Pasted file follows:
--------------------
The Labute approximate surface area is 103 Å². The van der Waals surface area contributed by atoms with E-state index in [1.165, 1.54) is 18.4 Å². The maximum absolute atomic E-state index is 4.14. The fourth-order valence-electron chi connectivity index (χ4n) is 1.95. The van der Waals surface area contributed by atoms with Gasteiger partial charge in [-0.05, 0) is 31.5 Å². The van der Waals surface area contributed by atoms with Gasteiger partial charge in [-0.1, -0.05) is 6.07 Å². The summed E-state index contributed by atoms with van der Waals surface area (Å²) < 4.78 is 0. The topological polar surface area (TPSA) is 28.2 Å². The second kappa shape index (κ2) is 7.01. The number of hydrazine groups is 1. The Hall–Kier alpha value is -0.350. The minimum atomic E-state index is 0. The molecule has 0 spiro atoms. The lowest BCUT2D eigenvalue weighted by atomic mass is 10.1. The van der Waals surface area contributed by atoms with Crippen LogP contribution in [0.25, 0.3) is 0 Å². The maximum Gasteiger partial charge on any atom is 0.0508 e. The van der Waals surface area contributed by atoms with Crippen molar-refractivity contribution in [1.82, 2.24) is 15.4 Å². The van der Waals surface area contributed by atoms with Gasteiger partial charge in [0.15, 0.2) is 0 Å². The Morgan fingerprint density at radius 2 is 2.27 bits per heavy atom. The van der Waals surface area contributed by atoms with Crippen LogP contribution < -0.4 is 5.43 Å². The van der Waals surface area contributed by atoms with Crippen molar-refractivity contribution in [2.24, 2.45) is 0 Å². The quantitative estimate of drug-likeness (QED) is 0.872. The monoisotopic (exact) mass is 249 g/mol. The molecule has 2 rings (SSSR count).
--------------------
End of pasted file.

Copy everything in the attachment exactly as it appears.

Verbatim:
The Labute approximate surface area is 103 Å². The van der Waals surface area contributed by atoms with E-state index in [1.165, 1.54) is 18.4 Å². The maximum absolute atomic E-state index is 4.14. The fourth-order valence-electron chi connectivity index (χ4n) is 1.95. The van der Waals surface area contributed by atoms with Gasteiger partial charge in [-0.05, 0) is 31.5 Å². The van der Waals surface area contributed by atoms with Gasteiger partial charge in [-0.1, -0.05) is 6.07 Å². The summed E-state index contributed by atoms with van der Waals surface area (Å²) < 4.78 is 0. The topological polar surface area (TPSA) is 28.2 Å². The second kappa shape index (κ2) is 7.01. The number of hydrazine groups is 1. The Hall–Kier alpha value is -0.350. The minimum atomic E-state index is 0. The molecule has 0 spiro atoms. The lowest BCUT2D eigenvalue weighted by atomic mass is 10.1. The van der Waals surface area contributed by atoms with Crippen LogP contribution in [0.25, 0.3) is 0 Å². The maximum Gasteiger partial charge on any atom is 0.0508 e. The van der Waals surface area contributed by atoms with Crippen molar-refractivity contribution in [1.82, 2.24) is 15.4 Å². The van der Waals surface area contributed by atoms with Gasteiger partial charge in [0.15, 0.2) is 0 Å². The Morgan fingerprint density at radius 2 is 2.27 bits per heavy atom. The van der Waals surface area contributed by atoms with Crippen LogP contribution < -0.4 is 5.43 Å². The van der Waals surface area contributed by atoms with Crippen molar-refractivity contribution in [2.24, 2.45) is 0 Å². The quantitative estimate of drug-likeness (QED) is 0.872. The monoisotopic (exact) mass is 249 g/mol. The molecule has 2 rings (SSSR count).